Not so Tasty Bytes
Australia’s Heraldreports on cats paralyzed by leukoencephalomyelopathy after eating irradiated food. Orijen cat food is sold in several other countries, none of which have reported problems with the nerve syndrome associated with the food. In an odd bit of circumstance, none of these countries irradiate imported cat food either. According to the Herald:
The Government insists on irradiating the pet food at much higher levels than human food imports on the grounds that radiation will kill germs and protect Australia from foreign diseases.
Independent tests on the irradiated food have found “substantial reductions in vitamin A levels” and increased “production of oxidative by-products”.
While the pet food company and the Government argue over the precise cause of the illness, cat owners are complaining that nobody will take responsibility.
Hamilton veterinary surgeon Chris McClelland said more than 60 cats had been affected in Australia by the strange nerve syndrome.
Several had died, but others had recovered, he said.
Australian dogs have not been adversely affected by irradiated Orijen food according to the article.
Consumer Affairsreports that yet more pet foods and treats have been added to the PCA peanut recall list. These were mostly various formulations of American Health Kennels Bark Bars, Cookie Bars and Peanut Butter Crunch.
The company at the heart of this outbreak — the Peanut Corporation of America (PCA) — recently filed for Chapter 7 bankruptcy protection. That action came within days after the company’s president, Stewart Parnell, refused to answer questions about the salmonella outbreak from the House Energy and Commerce investigations subcommittee.
The bankruptcy action also came on the heels of state and federal inspections of the company’s facilities in Georgia and Texas, which revealed PCA shipped products it knew had tested positive for salmonella.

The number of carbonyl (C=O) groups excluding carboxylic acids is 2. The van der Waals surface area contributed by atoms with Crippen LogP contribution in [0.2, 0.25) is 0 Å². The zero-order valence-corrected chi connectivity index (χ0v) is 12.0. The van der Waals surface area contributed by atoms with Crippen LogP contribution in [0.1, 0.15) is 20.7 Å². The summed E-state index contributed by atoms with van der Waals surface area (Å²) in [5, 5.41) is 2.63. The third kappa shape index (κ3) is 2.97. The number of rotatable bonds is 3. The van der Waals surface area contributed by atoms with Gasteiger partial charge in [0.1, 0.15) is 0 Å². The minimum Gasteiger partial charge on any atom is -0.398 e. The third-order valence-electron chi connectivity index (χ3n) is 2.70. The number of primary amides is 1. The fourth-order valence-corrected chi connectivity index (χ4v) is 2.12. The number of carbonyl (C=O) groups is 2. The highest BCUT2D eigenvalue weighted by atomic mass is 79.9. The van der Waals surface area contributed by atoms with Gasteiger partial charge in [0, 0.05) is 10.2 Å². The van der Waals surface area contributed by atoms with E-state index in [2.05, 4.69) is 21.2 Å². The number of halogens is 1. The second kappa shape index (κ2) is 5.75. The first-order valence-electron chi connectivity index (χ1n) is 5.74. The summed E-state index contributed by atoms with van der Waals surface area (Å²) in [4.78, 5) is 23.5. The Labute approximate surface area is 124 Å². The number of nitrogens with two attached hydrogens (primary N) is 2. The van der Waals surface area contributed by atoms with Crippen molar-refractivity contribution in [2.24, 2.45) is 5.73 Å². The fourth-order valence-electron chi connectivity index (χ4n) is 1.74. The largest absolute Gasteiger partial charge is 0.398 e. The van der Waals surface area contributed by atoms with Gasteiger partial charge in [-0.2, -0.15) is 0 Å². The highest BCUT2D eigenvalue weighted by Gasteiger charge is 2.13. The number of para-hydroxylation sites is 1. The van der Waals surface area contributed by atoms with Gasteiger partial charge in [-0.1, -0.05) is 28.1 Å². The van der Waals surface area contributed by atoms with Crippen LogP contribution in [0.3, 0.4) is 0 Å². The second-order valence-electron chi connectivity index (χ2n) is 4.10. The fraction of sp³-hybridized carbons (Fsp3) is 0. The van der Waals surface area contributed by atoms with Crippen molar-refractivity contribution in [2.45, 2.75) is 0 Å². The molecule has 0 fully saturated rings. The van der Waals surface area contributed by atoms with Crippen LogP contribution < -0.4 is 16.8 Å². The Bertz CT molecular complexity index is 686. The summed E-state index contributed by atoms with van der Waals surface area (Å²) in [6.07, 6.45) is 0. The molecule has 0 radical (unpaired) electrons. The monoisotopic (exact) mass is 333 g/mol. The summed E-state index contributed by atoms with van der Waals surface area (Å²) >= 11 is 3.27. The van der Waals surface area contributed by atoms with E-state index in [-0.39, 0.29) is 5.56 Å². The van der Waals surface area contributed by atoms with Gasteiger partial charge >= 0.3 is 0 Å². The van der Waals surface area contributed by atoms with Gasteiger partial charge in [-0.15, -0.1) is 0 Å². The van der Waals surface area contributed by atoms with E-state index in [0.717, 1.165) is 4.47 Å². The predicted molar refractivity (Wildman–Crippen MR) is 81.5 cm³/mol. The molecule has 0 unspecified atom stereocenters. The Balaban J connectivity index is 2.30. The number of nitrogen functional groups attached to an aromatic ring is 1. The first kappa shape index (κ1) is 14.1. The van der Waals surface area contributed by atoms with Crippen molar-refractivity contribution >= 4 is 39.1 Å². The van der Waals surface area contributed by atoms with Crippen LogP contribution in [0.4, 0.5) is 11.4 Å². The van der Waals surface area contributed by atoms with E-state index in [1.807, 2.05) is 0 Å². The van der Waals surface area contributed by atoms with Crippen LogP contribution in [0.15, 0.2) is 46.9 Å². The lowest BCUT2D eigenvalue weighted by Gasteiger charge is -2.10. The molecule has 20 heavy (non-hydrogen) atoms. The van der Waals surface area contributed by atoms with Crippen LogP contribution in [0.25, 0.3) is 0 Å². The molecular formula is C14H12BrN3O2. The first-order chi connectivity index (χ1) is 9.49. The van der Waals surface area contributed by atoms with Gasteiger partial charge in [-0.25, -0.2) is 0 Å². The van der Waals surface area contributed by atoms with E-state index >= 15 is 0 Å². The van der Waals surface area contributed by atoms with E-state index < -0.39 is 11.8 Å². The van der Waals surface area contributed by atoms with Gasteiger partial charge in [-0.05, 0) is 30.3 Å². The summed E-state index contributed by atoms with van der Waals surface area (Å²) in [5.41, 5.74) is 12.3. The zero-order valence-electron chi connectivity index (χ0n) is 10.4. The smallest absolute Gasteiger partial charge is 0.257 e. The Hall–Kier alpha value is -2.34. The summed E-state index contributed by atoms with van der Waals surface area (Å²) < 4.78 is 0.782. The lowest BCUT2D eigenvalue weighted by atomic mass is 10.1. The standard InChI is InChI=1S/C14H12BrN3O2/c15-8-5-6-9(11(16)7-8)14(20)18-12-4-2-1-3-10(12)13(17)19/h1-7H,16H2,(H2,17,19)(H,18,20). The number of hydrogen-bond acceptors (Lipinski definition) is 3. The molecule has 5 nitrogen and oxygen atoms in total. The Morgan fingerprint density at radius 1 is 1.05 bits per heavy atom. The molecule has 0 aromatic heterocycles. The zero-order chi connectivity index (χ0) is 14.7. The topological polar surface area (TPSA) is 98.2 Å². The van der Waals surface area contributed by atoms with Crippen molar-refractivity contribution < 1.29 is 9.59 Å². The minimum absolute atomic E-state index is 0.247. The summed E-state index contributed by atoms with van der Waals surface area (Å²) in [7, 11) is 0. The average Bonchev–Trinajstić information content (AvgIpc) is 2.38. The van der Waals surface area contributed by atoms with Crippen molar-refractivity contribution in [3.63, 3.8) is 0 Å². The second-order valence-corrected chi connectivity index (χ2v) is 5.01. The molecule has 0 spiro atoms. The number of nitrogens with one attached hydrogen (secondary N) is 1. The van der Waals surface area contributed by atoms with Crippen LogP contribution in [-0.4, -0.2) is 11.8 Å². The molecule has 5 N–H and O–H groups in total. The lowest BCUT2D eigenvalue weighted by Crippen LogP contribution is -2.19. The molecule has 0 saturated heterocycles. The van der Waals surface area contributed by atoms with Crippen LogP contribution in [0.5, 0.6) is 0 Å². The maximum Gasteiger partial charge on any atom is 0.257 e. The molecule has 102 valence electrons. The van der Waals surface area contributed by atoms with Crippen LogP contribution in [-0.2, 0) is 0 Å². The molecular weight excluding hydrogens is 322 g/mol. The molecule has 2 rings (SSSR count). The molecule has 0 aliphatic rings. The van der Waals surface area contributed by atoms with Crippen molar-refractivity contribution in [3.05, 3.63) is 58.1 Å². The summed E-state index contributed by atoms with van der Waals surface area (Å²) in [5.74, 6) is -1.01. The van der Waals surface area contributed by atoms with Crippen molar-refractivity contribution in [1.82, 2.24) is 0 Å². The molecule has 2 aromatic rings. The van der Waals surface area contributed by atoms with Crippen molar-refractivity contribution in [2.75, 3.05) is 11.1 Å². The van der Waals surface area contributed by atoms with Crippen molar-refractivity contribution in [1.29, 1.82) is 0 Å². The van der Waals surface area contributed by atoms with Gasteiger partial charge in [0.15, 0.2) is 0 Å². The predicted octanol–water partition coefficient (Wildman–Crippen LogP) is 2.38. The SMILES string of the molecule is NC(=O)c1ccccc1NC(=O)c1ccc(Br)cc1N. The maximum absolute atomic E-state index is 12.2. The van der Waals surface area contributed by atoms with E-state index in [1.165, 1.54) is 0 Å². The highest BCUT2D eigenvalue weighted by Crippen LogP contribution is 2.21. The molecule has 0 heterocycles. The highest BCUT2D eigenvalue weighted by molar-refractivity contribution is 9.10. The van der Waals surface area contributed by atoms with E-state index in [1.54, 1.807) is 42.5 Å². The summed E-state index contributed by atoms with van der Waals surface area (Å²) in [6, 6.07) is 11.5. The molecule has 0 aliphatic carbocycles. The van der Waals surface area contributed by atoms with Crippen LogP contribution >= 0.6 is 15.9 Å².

The reports also revealed such unsanitary conditions at PCA’s facilities as dead rodents, roaches, mold, and bird feathers and rodent excrement in a crawl space above the production area at one of the company’s plants.
Sigh. We’ve got an entire case of peanut butter dog treats that will continue to sit in a closet until I either summon the courage to toss them out or hear definitively that they are not affected by the recall.
In other pet food news the Minneapolis Star-Tribune reports that animal rendering plants are preparing to comply with a new FDA rule aimed at preventing mad cow disease from reaching the food supply. The rule, which takes effect in April, requires that livestock producers clearly mark cattle 30 months of age or older before sending them for slaughter or rendering (infectious BSE prions are most likely to be found in cattle 30 months of age or older.)
Prion diseases like BSE have not been documented in dogs, but the rule will affect pet food production as rendered protein meals such as meat and bone meal, poultry by-product meal, and fish meal are used in many pet foods.
How much of these products are incorporated into pet foods? Well, according to a detailed report availabe on the National Rendering Association website, specific information on the amount of rendered animals products used to manufacture pet foods is not available. But the group estimates that about 25 percent of the total U.S. production of rendered animals materials (or about 2.4 million tons per year) is incorporated into pet foods. The new rules may therefore help prevent potentially BSE-contaminated materials from entering a significant portion of the pet food (and livestock food) stream. It will also make rendered ingredients more expensive, and therefore somewhat less desireable.